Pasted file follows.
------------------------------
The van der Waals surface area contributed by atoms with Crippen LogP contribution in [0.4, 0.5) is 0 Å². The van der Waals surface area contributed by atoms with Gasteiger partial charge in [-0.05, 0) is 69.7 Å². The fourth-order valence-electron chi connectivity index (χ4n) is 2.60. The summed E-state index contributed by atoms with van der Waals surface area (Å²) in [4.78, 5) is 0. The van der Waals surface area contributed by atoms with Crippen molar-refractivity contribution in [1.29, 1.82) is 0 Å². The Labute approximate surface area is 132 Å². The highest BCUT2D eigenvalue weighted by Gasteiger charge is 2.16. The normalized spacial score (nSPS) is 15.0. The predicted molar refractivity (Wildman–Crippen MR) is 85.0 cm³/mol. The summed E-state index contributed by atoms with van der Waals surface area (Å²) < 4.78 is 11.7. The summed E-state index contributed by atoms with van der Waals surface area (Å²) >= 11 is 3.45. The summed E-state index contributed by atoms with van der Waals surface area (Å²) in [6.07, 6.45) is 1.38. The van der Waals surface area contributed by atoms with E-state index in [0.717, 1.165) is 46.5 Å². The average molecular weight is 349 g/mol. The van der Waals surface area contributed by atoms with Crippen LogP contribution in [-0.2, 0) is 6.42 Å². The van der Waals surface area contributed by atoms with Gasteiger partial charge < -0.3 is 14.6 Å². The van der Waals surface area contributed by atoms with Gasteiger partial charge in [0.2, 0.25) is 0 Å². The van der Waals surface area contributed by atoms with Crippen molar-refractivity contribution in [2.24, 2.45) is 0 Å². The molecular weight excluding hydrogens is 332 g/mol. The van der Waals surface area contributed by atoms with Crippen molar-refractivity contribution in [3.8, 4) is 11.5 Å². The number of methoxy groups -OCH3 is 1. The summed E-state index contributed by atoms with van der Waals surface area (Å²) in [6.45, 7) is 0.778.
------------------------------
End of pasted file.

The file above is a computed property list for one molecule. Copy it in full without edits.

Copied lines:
The van der Waals surface area contributed by atoms with Crippen LogP contribution in [0.4, 0.5) is 0 Å². The van der Waals surface area contributed by atoms with Gasteiger partial charge in [-0.05, 0) is 69.7 Å². The fourth-order valence-electron chi connectivity index (χ4n) is 2.60. The summed E-state index contributed by atoms with van der Waals surface area (Å²) in [4.78, 5) is 0. The van der Waals surface area contributed by atoms with Crippen molar-refractivity contribution in [1.29, 1.82) is 0 Å². The Labute approximate surface area is 132 Å². The highest BCUT2D eigenvalue weighted by Gasteiger charge is 2.16. The normalized spacial score (nSPS) is 15.0. The predicted molar refractivity (Wildman–Crippen MR) is 85.0 cm³/mol. The summed E-state index contributed by atoms with van der Waals surface area (Å²) < 4.78 is 11.7. The summed E-state index contributed by atoms with van der Waals surface area (Å²) >= 11 is 3.45. The summed E-state index contributed by atoms with van der Waals surface area (Å²) in [6.07, 6.45) is 1.38. The van der Waals surface area contributed by atoms with E-state index in [0.717, 1.165) is 46.5 Å². The average molecular weight is 349 g/mol. The van der Waals surface area contributed by atoms with Crippen LogP contribution in [-0.2, 0) is 6.42 Å². The van der Waals surface area contributed by atoms with Gasteiger partial charge < -0.3 is 14.6 Å². The van der Waals surface area contributed by atoms with Gasteiger partial charge in [0.2, 0.25) is 0 Å². The van der Waals surface area contributed by atoms with Crippen molar-refractivity contribution in [2.24, 2.45) is 0 Å². The molecular weight excluding hydrogens is 332 g/mol. The van der Waals surface area contributed by atoms with Crippen molar-refractivity contribution in [3.8, 4) is 11.5 Å². The number of methoxy groups -OCH3 is 1. The summed E-state index contributed by atoms with van der Waals surface area (Å²) in [6.45, 7) is 0.778.